Characteristics and Long-Term Risk of Breast Angiosarcoma



Angiosarcoma of the breast is rare and aggressive. It can occur as a de novo tumor or secondary to breast cancer treatment. The purpose of this study is to analyze differences between patients with primary and secondary angiosarcoma of the breast and investigate potential risk factors for its development.

Patients and Methods

The Surveillance, Epidemiology, and End Results program of the National Cancer Institute database was queried to identify patients with angiosarcoma of the breast, trunk, shoulder, and upper arm. The population-based incidence was analyzed. Primary and secondary angiosarcoma cases were identified and compared. Breast cancer characteristics of secondary angiosarcoma patients were compared with all breast cancer patients in the database who did not develop angiosarcoma.


Overall, 904 patients were included, and 65.4% were secondary angiosarcomas. These patients had worse survival, were older, more likely to be White, more likely to have regionally advanced disease, and had angiosarcoma tumors of higher pathologic grade. Independent factors associated with development of secondary angiosarcoma among breast cancer patients included White race, older age, invasive tumor, lymph node removal, lumpectomy, radiation treatment, and left-sided tumor. Although the mean time to develop angiosarcoma after breast cancer diagnosis was 8.2 years, the risk continues to increase up to 30 years after breast cancer treatment.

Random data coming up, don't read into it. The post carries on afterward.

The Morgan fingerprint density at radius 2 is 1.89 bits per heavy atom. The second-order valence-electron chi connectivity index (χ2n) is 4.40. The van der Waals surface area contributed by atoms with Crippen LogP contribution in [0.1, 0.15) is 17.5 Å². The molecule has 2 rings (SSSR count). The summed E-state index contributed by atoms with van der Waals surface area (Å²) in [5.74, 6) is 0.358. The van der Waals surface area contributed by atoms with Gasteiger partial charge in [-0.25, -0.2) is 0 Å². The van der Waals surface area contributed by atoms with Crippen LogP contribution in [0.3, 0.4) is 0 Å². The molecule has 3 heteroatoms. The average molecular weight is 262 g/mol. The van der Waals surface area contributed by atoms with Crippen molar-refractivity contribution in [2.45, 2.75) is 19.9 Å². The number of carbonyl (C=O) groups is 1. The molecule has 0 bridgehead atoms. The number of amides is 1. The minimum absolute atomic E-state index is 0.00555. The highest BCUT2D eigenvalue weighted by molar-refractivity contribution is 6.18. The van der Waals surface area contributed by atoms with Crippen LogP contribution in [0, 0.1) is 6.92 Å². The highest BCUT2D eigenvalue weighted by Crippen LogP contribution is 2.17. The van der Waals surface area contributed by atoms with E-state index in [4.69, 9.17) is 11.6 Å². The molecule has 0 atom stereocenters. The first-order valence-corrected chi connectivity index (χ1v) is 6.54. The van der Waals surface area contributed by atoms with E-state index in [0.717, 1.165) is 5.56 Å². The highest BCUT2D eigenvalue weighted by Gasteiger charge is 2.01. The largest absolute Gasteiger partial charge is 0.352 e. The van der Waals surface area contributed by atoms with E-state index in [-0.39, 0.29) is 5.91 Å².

Angiosarcoma is rare but increasing in incidence. Secondary angiosarcomas are more common and exhibit more aggressive behavior. Several factors for angiosarcoma after breast cancer treatment could be identified, which may help us counsel and identify patients at risk.

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Correspondence to Donald R. Lannin MD.

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Brigid Killelea—Consultant for Genetech.

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Friedrich, AK.U., Reisenbichler, E.S., Heller, D.R. et al. Characteristics and Long-Term Risk of Breast Angiosarcoma. Ann Surg Oncol (2021).

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